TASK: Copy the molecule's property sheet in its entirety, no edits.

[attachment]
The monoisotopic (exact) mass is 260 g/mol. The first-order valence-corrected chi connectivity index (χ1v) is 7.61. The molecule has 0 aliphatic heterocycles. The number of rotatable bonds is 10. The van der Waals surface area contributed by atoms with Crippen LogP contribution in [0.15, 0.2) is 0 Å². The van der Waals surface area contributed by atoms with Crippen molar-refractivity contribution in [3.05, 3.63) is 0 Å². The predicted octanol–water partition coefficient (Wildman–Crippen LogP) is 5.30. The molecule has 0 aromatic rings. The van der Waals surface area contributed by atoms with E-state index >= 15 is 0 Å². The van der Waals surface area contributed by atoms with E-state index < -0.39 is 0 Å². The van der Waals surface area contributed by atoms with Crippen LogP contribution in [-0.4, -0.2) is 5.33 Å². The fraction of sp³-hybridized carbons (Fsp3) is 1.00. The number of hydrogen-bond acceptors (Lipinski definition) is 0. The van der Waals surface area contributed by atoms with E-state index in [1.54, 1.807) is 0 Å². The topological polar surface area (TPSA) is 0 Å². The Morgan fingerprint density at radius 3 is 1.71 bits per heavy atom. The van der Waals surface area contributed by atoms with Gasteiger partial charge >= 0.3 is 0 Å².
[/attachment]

The monoisotopic (exact) mass is 260 g/mol. The first-order valence-corrected chi connectivity index (χ1v) is 7.61. The molecule has 0 aliphatic heterocycles. The number of rotatable bonds is 10. The van der Waals surface area contributed by atoms with Crippen LogP contribution in [0.15, 0.2) is 0 Å². The van der Waals surface area contributed by atoms with Crippen molar-refractivity contribution in [3.05, 3.63) is 0 Å². The predicted octanol–water partition coefficient (Wildman–Crippen LogP) is 5.30. The molecule has 0 aromatic rings. The van der Waals surface area contributed by atoms with E-state index >= 15 is 0 Å². The van der Waals surface area contributed by atoms with E-state index < -0.39 is 0 Å². The van der Waals surface area contributed by atoms with Crippen LogP contribution in [-0.4, -0.2) is 5.33 Å². The fraction of sp³-hybridized carbons (Fsp3) is 1.00. The number of hydrogen-bond acceptors (Lipinski definition) is 0. The van der Waals surface area contributed by atoms with E-state index in [1.54, 1.807) is 0 Å². The topological polar surface area (TPSA) is 0 Å². The Morgan fingerprint density at radius 3 is 1.71 bits per heavy atom. The van der Waals surface area contributed by atoms with Gasteiger partial charge >= 0.3 is 0 Å².